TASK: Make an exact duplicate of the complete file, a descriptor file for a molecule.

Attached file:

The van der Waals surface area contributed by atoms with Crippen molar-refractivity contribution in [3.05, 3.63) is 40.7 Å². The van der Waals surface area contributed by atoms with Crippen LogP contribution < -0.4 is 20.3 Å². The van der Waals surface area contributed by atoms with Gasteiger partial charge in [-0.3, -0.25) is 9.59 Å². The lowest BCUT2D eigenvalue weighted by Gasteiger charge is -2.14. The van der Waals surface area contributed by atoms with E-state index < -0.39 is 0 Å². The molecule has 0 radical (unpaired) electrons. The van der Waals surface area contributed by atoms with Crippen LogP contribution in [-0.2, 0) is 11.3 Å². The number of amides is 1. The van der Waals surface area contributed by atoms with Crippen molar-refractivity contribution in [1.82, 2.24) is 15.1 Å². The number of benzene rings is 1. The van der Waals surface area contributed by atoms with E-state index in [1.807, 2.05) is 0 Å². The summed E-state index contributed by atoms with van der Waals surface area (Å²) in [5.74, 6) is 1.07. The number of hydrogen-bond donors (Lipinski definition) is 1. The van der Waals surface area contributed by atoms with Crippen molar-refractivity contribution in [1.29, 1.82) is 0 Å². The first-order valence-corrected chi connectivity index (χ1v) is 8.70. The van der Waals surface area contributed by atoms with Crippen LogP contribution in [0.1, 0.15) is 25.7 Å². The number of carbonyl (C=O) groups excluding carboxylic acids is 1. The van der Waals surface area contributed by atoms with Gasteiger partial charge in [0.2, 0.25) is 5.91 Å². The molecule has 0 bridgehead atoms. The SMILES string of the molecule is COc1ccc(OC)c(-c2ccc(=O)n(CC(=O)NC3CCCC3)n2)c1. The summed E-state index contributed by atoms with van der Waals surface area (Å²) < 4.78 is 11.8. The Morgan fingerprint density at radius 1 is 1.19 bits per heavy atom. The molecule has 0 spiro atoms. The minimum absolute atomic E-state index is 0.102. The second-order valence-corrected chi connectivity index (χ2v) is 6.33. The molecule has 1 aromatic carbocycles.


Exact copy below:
The van der Waals surface area contributed by atoms with Crippen molar-refractivity contribution in [3.05, 3.63) is 40.7 Å². The van der Waals surface area contributed by atoms with Crippen LogP contribution < -0.4 is 20.3 Å². The van der Waals surface area contributed by atoms with Gasteiger partial charge in [-0.3, -0.25) is 9.59 Å². The lowest BCUT2D eigenvalue weighted by Gasteiger charge is -2.14. The van der Waals surface area contributed by atoms with E-state index < -0.39 is 0 Å². The molecule has 0 radical (unpaired) electrons. The van der Waals surface area contributed by atoms with Crippen LogP contribution in [-0.2, 0) is 11.3 Å². The number of amides is 1. The van der Waals surface area contributed by atoms with Crippen molar-refractivity contribution in [1.82, 2.24) is 15.1 Å². The number of benzene rings is 1. The van der Waals surface area contributed by atoms with E-state index in [1.807, 2.05) is 0 Å². The summed E-state index contributed by atoms with van der Waals surface area (Å²) in [5.74, 6) is 1.07. The number of hydrogen-bond donors (Lipinski definition) is 1. The van der Waals surface area contributed by atoms with Crippen molar-refractivity contribution in [1.29, 1.82) is 0 Å². The first-order valence-corrected chi connectivity index (χ1v) is 8.70. The van der Waals surface area contributed by atoms with Crippen LogP contribution in [0.1, 0.15) is 25.7 Å². The number of carbonyl (C=O) groups excluding carboxylic acids is 1. The van der Waals surface area contributed by atoms with Gasteiger partial charge in [0.2, 0.25) is 5.91 Å². The molecule has 0 bridgehead atoms. The SMILES string of the molecule is COc1ccc(OC)c(-c2ccc(=O)n(CC(=O)NC3CCCC3)n2)c1. The summed E-state index contributed by atoms with van der Waals surface area (Å²) < 4.78 is 11.8. The Morgan fingerprint density at radius 1 is 1.19 bits per heavy atom. The molecule has 0 spiro atoms. The minimum absolute atomic E-state index is 0.102. The second-order valence-corrected chi connectivity index (χ2v) is 6.33. The molecule has 1 aromatic carbocycles.